Background: Vav is a guanine-nucleotide exchange factor for the Rho-like small GTPases RhoA, Rac1 and Cdc42, which regulate cytoskeletal reorganization and activation of stress-activated protein kinases (SAPK/JNKs). Vav is expressed in hematopoietic cells and is phosphorylated in T and B cells following activation of various growth factor or antigen receptors. Vav interacts with several signaling molecules in T cells, but the functional relevance of these interactions is established only for Slp76: they cooperate to induce activity of the transcription factor NF-AT and interleukin-2 expression. We have investigated the role of Vav in T cells by generating vav-/- mice.
Results: Mice deficient for vav were viable and healthy, but had impaired T-cell development. In vav-/- T cells, in response to activation of the T-cell receptor (TCR), cell cycle progression, induction of NF-ATc1 activity, downregulation of the cell-cycle inhibitor p27Kip1, interleukin-2 production, actin polymerization and the clustering of TCRs into patches and caps--a cytoskeletal reorganization process--were defective. TCR-mediated activation of mitogen-activated protein kinase and SAPK/JNK was unaffected. Ca2+ mobilization was impaired in vav-/- thymocytes and T cells. In wild-type cells, Vav constitutively associated with the cytoskeletal membrane anchors talin and vinculin. In the absence of Vav, phosphorylation of Slp76, Slp76-talin interactions, and recruitment of the actin cytoskeleton to the CD3 zeta chain of the TCR co-receptor were impaired.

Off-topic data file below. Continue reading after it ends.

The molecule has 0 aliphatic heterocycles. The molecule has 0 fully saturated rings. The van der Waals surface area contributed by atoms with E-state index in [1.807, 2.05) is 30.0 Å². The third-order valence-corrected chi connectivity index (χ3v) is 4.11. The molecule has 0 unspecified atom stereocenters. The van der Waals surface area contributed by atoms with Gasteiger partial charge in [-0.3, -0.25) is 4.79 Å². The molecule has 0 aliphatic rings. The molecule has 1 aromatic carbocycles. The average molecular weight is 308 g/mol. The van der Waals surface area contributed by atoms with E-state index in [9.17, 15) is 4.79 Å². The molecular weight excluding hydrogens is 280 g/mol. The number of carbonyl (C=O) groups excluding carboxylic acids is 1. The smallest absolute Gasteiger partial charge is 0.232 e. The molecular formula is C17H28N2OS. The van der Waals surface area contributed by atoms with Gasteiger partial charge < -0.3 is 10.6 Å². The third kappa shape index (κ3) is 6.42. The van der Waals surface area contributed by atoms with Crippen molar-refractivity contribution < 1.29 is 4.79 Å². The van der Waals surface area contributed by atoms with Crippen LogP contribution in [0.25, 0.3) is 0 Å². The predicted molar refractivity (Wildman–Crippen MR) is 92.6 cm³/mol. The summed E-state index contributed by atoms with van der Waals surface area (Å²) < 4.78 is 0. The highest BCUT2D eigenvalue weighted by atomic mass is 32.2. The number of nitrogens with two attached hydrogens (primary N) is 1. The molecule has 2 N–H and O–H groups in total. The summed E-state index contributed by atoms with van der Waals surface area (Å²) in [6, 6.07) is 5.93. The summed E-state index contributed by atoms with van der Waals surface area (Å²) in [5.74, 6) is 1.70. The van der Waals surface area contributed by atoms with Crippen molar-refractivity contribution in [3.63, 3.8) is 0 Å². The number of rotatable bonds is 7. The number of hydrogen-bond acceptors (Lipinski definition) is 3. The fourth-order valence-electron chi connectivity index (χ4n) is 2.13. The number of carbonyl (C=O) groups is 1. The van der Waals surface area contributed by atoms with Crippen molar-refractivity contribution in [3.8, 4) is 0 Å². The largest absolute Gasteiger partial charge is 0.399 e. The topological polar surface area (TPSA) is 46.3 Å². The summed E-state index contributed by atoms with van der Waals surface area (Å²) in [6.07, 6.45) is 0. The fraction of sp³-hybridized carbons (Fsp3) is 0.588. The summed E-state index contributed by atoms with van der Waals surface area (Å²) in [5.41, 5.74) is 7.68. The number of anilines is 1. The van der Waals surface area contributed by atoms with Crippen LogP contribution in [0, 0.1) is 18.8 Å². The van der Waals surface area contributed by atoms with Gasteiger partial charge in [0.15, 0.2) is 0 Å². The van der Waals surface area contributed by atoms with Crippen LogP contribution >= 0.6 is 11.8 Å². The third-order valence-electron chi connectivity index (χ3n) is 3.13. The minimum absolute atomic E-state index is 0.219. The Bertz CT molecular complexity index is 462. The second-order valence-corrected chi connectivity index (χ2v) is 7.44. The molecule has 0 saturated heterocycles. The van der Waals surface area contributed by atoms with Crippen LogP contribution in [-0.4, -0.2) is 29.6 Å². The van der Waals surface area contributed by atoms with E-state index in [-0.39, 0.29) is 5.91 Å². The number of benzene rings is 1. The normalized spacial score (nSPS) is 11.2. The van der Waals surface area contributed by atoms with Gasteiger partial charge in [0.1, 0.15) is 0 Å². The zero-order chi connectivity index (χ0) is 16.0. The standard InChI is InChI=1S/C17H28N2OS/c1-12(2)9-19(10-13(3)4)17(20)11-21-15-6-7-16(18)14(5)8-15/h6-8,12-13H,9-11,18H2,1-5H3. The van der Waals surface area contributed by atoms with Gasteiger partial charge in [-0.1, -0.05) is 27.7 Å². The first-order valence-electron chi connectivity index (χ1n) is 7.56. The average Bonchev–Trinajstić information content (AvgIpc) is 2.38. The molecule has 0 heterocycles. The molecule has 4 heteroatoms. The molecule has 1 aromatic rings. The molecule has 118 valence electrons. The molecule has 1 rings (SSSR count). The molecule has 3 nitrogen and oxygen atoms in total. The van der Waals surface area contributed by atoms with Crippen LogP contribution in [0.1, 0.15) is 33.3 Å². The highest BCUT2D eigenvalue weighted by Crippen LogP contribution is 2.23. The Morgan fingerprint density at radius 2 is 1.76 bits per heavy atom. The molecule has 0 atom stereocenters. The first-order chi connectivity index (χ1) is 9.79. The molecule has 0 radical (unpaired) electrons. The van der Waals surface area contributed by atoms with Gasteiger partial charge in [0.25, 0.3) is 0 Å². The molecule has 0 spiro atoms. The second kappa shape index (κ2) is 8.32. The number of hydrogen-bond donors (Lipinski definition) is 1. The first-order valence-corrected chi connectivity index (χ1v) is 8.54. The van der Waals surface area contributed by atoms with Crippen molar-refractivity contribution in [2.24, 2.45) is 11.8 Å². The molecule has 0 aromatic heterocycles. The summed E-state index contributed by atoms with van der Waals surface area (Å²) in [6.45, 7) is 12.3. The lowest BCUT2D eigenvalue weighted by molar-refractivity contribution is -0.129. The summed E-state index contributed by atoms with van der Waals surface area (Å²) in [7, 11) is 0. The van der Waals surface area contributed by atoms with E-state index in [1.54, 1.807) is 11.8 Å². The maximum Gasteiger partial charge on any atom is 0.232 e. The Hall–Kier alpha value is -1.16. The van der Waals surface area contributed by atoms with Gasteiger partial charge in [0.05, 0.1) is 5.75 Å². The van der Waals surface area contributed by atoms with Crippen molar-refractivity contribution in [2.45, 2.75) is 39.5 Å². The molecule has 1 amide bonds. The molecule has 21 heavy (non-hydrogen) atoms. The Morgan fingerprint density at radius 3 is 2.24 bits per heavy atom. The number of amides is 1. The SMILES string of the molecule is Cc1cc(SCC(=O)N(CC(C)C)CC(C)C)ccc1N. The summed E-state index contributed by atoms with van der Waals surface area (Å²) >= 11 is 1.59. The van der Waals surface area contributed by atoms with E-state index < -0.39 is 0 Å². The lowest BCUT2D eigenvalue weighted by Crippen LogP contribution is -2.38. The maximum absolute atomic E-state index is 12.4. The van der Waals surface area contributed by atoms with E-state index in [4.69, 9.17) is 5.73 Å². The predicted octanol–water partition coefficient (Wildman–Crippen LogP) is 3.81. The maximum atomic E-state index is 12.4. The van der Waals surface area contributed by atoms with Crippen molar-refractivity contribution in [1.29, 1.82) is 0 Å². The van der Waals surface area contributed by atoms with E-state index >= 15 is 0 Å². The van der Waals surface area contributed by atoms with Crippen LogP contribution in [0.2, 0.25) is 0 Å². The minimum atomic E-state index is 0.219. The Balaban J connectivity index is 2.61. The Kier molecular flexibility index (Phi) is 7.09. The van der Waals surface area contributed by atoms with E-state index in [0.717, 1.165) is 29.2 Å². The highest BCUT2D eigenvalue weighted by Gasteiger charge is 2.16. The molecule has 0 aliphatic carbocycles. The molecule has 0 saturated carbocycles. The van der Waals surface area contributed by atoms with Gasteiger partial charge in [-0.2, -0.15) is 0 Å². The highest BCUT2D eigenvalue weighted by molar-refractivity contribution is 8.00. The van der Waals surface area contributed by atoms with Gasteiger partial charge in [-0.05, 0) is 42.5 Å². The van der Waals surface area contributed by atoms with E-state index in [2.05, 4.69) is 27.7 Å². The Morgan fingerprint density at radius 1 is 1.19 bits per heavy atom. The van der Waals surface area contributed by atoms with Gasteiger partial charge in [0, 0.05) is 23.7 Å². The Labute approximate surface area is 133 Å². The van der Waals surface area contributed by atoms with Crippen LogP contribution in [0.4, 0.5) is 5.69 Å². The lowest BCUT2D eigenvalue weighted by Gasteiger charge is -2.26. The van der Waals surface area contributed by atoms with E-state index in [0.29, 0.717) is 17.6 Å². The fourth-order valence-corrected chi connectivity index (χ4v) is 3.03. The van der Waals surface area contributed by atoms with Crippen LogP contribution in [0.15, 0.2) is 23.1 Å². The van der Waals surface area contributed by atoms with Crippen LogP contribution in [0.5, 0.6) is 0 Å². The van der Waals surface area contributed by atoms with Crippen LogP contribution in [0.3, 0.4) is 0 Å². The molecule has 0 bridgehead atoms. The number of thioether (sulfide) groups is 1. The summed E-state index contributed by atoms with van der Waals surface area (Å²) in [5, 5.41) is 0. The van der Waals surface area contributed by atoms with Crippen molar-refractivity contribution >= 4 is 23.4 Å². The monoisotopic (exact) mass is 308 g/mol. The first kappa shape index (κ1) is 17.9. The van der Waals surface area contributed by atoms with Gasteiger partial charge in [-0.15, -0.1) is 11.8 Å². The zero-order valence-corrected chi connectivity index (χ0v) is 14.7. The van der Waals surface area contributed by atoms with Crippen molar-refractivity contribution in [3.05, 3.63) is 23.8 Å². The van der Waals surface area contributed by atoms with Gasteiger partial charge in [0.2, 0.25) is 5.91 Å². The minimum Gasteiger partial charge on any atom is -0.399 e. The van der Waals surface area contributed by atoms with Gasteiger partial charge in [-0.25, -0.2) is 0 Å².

Conclusions: Vav is a crucial regulator of TCR-mediated Ca2+ flux, cytoskeletal reorganization and TCR clustering, and these are required for T-cell maturation, interleukin-2 production and cell cycle progression.